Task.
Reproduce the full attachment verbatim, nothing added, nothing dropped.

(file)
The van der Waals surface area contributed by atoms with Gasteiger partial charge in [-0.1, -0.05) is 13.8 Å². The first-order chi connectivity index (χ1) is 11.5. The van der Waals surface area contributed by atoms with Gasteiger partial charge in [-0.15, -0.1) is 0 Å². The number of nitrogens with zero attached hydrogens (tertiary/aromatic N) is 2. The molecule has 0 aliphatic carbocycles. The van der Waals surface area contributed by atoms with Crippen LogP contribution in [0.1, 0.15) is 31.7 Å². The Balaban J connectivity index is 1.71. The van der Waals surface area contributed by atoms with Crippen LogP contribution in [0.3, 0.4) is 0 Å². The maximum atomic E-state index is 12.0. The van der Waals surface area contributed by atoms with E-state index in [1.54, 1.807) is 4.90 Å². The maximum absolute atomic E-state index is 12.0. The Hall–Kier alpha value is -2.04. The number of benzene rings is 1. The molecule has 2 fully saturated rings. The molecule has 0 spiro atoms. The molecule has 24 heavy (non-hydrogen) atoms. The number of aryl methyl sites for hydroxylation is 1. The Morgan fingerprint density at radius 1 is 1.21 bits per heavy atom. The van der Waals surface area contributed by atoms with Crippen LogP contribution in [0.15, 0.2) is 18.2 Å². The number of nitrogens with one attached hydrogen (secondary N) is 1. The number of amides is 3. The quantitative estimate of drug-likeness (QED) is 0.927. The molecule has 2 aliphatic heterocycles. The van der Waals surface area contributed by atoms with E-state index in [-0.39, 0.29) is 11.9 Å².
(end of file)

The van der Waals surface area contributed by atoms with Gasteiger partial charge in [-0.1, -0.05) is 13.8 Å². The first-order chi connectivity index (χ1) is 11.5. The van der Waals surface area contributed by atoms with Gasteiger partial charge in [-0.15, -0.1) is 0 Å². The number of nitrogens with zero attached hydrogens (tertiary/aromatic N) is 2. The molecule has 0 aliphatic carbocycles. The van der Waals surface area contributed by atoms with Crippen LogP contribution in [0.1, 0.15) is 31.7 Å². The Balaban J connectivity index is 1.71. The van der Waals surface area contributed by atoms with Crippen LogP contribution in [0.3, 0.4) is 0 Å². The maximum atomic E-state index is 12.0. The van der Waals surface area contributed by atoms with E-state index in [1.54, 1.807) is 4.90 Å². The maximum absolute atomic E-state index is 12.0. The Hall–Kier alpha value is -2.04. The number of benzene rings is 1. The molecule has 2 fully saturated rings. The molecule has 0 spiro atoms. The molecule has 24 heavy (non-hydrogen) atoms. The number of aryl methyl sites for hydroxylation is 1. The Morgan fingerprint density at radius 1 is 1.21 bits per heavy atom. The van der Waals surface area contributed by atoms with Crippen LogP contribution in [0.15, 0.2) is 18.2 Å². The number of nitrogens with one attached hydrogen (secondary N) is 1. The number of amides is 3. The quantitative estimate of drug-likeness (QED) is 0.927. The molecule has 2 aliphatic heterocycles. The van der Waals surface area contributed by atoms with E-state index in [-0.39, 0.29) is 11.9 Å².